27 Jun 2014:
Going Vegetarian Could Halve
A Consumer’s Food-related CO2 Footprint
A new study of more than 50,000 people in the United Kingdom shows that going vegan, vegetarian, or even “pescatarian” can drastically reduce people’s carbon footprints.
Published in the journal Climatic Change
, the study concluded that if people eating more than 100 grams of meat a day went vegan, their food-related carbon footprint would shrink by 60 percent. If a person eating more than 100 grams of meat per day — and U.S. consumers eat about 225 grams daily — cut down to 50 grams per day, their food-related CO2 emissions would fall by a third, the study said. Pescatarians, who eat fish but no other meat, generate only 2.5 percent more CO2 emissions than vegetarians, according to the study. The research also concluded that vegans produce 25 percent fewer CO2 emissions than vegetarians, who still eat eggs and dairy. “In general there is a clear and strong trend with reduced greenhouse gas emissions in diets that contain less meat,” said Oxford University researcher Peter Scarborough, a co-author of the study.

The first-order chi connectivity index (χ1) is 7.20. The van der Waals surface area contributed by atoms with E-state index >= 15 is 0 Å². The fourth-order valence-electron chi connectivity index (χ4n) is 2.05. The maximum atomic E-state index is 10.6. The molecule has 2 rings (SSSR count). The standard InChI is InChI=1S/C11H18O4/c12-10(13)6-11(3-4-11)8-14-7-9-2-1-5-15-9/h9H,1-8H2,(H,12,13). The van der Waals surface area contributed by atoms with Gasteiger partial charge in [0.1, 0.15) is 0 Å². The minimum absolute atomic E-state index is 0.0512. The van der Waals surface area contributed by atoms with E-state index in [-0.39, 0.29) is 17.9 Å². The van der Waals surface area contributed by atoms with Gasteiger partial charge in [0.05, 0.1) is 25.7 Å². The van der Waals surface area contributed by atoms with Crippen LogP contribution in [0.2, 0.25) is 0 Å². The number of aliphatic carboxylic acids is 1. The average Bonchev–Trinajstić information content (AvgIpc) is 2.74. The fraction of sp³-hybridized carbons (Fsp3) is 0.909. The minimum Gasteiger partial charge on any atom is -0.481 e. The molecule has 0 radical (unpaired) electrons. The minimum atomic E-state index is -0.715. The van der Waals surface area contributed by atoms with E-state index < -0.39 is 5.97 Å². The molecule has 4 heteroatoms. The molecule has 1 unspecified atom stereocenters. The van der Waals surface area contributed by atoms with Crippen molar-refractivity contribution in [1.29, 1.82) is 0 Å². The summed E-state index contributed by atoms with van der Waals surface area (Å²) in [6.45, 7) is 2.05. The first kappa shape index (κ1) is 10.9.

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An aerial view of why Europe’s per capita carbon emissions are less than 50 percent of those in the U.S. View the photos.
An indigenous tribe’s deadly fight to save its ancestral land in the Amazon rainforest from logging. Learn more.
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Residents of the Chocó Rainforest in Ecuador are choosing to plant cacao over logging in an effort to slow deforestation.
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Tribal people and ranchers join together to stop a project that would haul coal across their Montana land. Watch the video.